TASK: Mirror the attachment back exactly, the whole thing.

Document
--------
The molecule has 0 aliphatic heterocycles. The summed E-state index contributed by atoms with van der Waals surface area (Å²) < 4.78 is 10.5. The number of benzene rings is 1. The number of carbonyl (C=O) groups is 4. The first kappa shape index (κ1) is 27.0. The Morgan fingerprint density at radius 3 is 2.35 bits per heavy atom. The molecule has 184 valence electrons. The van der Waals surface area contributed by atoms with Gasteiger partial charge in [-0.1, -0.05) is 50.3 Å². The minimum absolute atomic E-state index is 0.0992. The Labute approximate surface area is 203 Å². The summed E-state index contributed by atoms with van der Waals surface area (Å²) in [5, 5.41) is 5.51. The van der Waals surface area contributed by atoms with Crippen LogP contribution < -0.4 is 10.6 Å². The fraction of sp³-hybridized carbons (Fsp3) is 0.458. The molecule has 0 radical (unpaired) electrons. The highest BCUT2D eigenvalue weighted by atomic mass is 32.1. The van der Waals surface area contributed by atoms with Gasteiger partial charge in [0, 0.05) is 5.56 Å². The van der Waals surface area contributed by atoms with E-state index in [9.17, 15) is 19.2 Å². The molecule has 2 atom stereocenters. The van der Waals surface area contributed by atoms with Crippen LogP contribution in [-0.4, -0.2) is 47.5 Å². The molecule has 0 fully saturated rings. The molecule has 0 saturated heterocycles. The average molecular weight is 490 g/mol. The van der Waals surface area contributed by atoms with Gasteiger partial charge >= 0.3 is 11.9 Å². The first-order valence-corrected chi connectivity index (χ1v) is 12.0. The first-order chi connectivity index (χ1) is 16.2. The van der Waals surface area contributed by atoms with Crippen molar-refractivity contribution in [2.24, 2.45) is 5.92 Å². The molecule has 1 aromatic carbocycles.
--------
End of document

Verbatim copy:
The molecule has 0 aliphatic heterocycles. The summed E-state index contributed by atoms with van der Waals surface area (Å²) < 4.78 is 10.5. The number of benzene rings is 1. The number of carbonyl (C=O) groups is 4. The first kappa shape index (κ1) is 27.0. The Morgan fingerprint density at radius 3 is 2.35 bits per heavy atom. The molecule has 184 valence electrons. The van der Waals surface area contributed by atoms with Gasteiger partial charge in [-0.1, -0.05) is 50.3 Å². The minimum absolute atomic E-state index is 0.0992. The Labute approximate surface area is 203 Å². The summed E-state index contributed by atoms with van der Waals surface area (Å²) in [5, 5.41) is 5.51. The van der Waals surface area contributed by atoms with Crippen LogP contribution < -0.4 is 10.6 Å². The fraction of sp³-hybridized carbons (Fsp3) is 0.458. The molecule has 0 radical (unpaired) electrons. The highest BCUT2D eigenvalue weighted by atomic mass is 32.1. The van der Waals surface area contributed by atoms with Gasteiger partial charge in [0, 0.05) is 5.56 Å². The van der Waals surface area contributed by atoms with E-state index in [9.17, 15) is 19.2 Å². The molecule has 2 atom stereocenters. The van der Waals surface area contributed by atoms with Crippen LogP contribution in [-0.4, -0.2) is 47.5 Å². The molecule has 0 fully saturated rings. The molecule has 0 saturated heterocycles. The average molecular weight is 490 g/mol. The van der Waals surface area contributed by atoms with Gasteiger partial charge >= 0.3 is 11.9 Å². The first-order valence-corrected chi connectivity index (χ1v) is 12.0. The first-order chi connectivity index (χ1) is 16.2. The van der Waals surface area contributed by atoms with Crippen molar-refractivity contribution in [2.24, 2.45) is 5.92 Å². The molecule has 1 aromatic carbocycles.